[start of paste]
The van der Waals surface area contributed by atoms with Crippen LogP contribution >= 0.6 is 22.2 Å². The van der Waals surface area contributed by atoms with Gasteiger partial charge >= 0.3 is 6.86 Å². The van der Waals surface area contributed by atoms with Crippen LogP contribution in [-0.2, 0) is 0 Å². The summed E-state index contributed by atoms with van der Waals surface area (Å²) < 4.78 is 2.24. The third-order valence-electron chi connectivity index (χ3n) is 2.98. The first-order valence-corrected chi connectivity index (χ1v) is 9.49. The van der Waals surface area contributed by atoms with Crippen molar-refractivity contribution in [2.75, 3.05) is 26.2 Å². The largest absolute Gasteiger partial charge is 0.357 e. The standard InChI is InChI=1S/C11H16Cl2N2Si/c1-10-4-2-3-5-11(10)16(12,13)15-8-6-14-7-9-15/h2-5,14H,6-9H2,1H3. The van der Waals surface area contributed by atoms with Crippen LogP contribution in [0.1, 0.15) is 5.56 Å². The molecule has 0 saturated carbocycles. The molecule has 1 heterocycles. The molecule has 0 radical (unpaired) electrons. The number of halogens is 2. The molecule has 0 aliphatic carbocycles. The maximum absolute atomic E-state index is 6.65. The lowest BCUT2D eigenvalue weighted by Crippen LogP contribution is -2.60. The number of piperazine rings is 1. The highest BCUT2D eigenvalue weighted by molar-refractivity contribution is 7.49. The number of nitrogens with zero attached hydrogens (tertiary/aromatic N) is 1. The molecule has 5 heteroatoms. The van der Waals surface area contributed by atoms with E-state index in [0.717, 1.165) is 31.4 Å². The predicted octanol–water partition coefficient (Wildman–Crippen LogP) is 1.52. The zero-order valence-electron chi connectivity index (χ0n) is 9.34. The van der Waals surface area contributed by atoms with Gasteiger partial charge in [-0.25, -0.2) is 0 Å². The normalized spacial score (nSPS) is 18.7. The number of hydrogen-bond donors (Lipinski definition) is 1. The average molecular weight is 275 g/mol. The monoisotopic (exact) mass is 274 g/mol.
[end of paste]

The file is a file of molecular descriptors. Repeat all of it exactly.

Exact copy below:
The van der Waals surface area contributed by atoms with Crippen LogP contribution >= 0.6 is 22.2 Å². The van der Waals surface area contributed by atoms with Gasteiger partial charge >= 0.3 is 6.86 Å². The van der Waals surface area contributed by atoms with Crippen LogP contribution in [-0.2, 0) is 0 Å². The summed E-state index contributed by atoms with van der Waals surface area (Å²) < 4.78 is 2.24. The third-order valence-electron chi connectivity index (χ3n) is 2.98. The first-order valence-corrected chi connectivity index (χ1v) is 9.49. The van der Waals surface area contributed by atoms with Crippen molar-refractivity contribution in [2.75, 3.05) is 26.2 Å². The largest absolute Gasteiger partial charge is 0.357 e. The standard InChI is InChI=1S/C11H16Cl2N2Si/c1-10-4-2-3-5-11(10)16(12,13)15-8-6-14-7-9-15/h2-5,14H,6-9H2,1H3. The van der Waals surface area contributed by atoms with Crippen LogP contribution in [0.1, 0.15) is 5.56 Å². The molecule has 0 saturated carbocycles. The molecule has 1 heterocycles. The molecule has 0 radical (unpaired) electrons. The number of halogens is 2. The molecule has 0 aliphatic carbocycles. The maximum absolute atomic E-state index is 6.65. The lowest BCUT2D eigenvalue weighted by Crippen LogP contribution is -2.60. The number of piperazine rings is 1. The highest BCUT2D eigenvalue weighted by molar-refractivity contribution is 7.49. The number of nitrogens with zero attached hydrogens (tertiary/aromatic N) is 1. The molecule has 5 heteroatoms. The van der Waals surface area contributed by atoms with E-state index in [0.717, 1.165) is 31.4 Å². The predicted octanol–water partition coefficient (Wildman–Crippen LogP) is 1.52. The zero-order valence-electron chi connectivity index (χ0n) is 9.34. The van der Waals surface area contributed by atoms with Gasteiger partial charge in [-0.25, -0.2) is 0 Å². The normalized spacial score (nSPS) is 18.7. The number of hydrogen-bond donors (Lipinski definition) is 1. The average molecular weight is 275 g/mol. The monoisotopic (exact) mass is 274 g/mol.